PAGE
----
Pack light, reduce your carbon footprint and explore your destination with respect

Travel as a world citizen

Sustainable tourism includes more than your carbon footprint
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“Sustainable tourism” is a buzzy phrase these days, and as we emerge from pandemic travel restrictions, it’s no surprise that more and more of us are building sustainability into our travel plans. A 2022 survey from showed that 76 per cent of us say sustainable travel is important.

According to the United Nations World Tourism Organization, sustainable tourism “takes full account of its current and future economic, social and environmental impacts, addressing the needs of visitors, the industry, the environment and host communities.”

Simply put, travelling as a world citizen means packing light, reducing your carbon footprint and exploring a destination while respecting — and supporting — the people, culture and environment.

The Global Sustainable Tourism Council says the goal isn’t only to reduce the negative impacts of travel, but to actually contribute to outcomes from job creation to heritage preservation.

For many travellers, the environment is an obvious focus. Some embrace ecotourism, which revolves around experiencing and learning about natural areas. “That’s rewarding in itself and can be part of raising consciousness to think more deeply about the world around you,” says Adam Weaver, professor of hospitality, tourism and sport at Niagara College in Ontario.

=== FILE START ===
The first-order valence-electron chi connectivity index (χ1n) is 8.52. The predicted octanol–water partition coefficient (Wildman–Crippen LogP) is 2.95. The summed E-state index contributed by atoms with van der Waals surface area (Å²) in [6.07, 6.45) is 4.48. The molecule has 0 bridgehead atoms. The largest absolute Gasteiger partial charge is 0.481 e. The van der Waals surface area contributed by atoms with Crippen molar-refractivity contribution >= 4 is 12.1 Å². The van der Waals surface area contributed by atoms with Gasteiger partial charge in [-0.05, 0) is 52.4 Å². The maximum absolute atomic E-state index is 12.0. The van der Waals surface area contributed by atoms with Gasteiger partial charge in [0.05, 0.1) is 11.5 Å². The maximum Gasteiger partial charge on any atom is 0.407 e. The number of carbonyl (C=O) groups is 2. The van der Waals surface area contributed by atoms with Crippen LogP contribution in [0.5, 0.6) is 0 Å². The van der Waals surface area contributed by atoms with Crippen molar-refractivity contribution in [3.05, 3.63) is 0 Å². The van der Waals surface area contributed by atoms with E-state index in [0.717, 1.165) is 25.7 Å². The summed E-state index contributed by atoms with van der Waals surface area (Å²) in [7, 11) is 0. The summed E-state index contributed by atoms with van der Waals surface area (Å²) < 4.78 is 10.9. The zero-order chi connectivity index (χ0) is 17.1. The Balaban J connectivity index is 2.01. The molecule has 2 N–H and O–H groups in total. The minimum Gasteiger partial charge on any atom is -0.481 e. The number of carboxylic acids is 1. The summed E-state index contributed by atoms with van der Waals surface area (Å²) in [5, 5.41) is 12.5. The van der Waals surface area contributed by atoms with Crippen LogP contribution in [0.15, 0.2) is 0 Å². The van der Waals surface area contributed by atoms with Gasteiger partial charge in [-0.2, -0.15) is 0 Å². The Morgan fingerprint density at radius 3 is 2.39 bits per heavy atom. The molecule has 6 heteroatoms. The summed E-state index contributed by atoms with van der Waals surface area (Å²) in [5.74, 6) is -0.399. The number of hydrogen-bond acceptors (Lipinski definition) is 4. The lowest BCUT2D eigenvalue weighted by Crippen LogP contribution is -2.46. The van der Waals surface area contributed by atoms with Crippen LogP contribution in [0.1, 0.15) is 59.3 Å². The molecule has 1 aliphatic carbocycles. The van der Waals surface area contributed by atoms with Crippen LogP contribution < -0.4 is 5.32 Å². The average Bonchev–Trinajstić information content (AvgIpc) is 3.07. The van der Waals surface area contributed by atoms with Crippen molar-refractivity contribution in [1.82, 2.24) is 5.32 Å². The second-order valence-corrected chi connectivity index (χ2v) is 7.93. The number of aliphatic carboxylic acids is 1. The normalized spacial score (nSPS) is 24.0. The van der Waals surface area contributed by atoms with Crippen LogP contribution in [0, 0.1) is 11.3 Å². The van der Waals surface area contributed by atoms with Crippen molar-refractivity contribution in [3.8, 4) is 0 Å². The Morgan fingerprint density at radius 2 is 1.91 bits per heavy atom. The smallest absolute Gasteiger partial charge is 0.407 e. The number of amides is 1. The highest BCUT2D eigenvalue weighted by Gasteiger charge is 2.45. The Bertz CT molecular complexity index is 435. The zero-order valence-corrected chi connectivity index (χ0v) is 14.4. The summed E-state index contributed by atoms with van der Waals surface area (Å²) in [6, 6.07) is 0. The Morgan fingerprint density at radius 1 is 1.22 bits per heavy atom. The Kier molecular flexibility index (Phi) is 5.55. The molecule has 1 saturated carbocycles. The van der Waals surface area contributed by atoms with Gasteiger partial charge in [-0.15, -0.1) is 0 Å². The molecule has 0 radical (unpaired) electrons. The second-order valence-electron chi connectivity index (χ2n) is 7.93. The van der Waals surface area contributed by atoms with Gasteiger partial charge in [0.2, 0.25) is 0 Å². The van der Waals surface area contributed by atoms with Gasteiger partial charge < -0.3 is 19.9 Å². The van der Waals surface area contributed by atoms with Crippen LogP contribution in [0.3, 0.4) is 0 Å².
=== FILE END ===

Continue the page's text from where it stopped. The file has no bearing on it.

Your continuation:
Ecotourism also focuses on doing trips in an ethically managed way. Maple Leaf Adventures in Victoria, B.C., which runs expeditions along Canada’s West Coast, limits their number of guests, builds no structures and leaves nothing behind in the natural areas they visit. They provide skilled employment for local people, have protocol agreements with coastal First Nations, and supply their ships in local ports.

Environmental concerns can influence other travel decisions, like staying closer to home, taking the train instead of driving, or choosing accommodations with green best practices. No matter the trip you take, you can buy carbon offsets to mitigate the associated greenhouse gas emissions. Several organizations and airlines offer that service.

Choosing an eco-trip or being mindful of the impact of getting to your destination count, but so does every other decision you make as you plan your holiday.

Sustainable travel is connected to the idea of ethical consumption, points out Karla Boluk, associate professor in the Department of Recreation and Leisure Studies at the University of Waterloo. “Every time we spend money on food, accommodations or activities, there are responsible and ethical choices,” she says.

It’s tempting to look for familiar stores or restaurants when you travel, but you didn’t decide to leave town so you could feel like you were still there, did you? Travel is about new places and new experiences, so shop and dine at locally owned stores and restaurants. When you book your holiday, ask your travel agent if the hotel you’re considering trains and employs local people, offers decent working conditions and pays fair wages, sources locally and invests in the community. Look for third-party sustainability certifications. And use your Spidey senses to sniff out claims that are simply marketing.

“People need to understand whether the organization they’re booking with is doing the right thing for the area they operate in as part of their mission, or whether it’s a sales tactic,” says Kevin Smith, an owner of Maple Leaf Adventures.

Maple Leaf Adventuresʼ 138-foot catamaran Cascadia; Top Right: Ancient monumental poles on Haida Gwaii, on B.C.ʼs northern coast; Bottom Right: guests examine a map on the bridge of the Cascadia.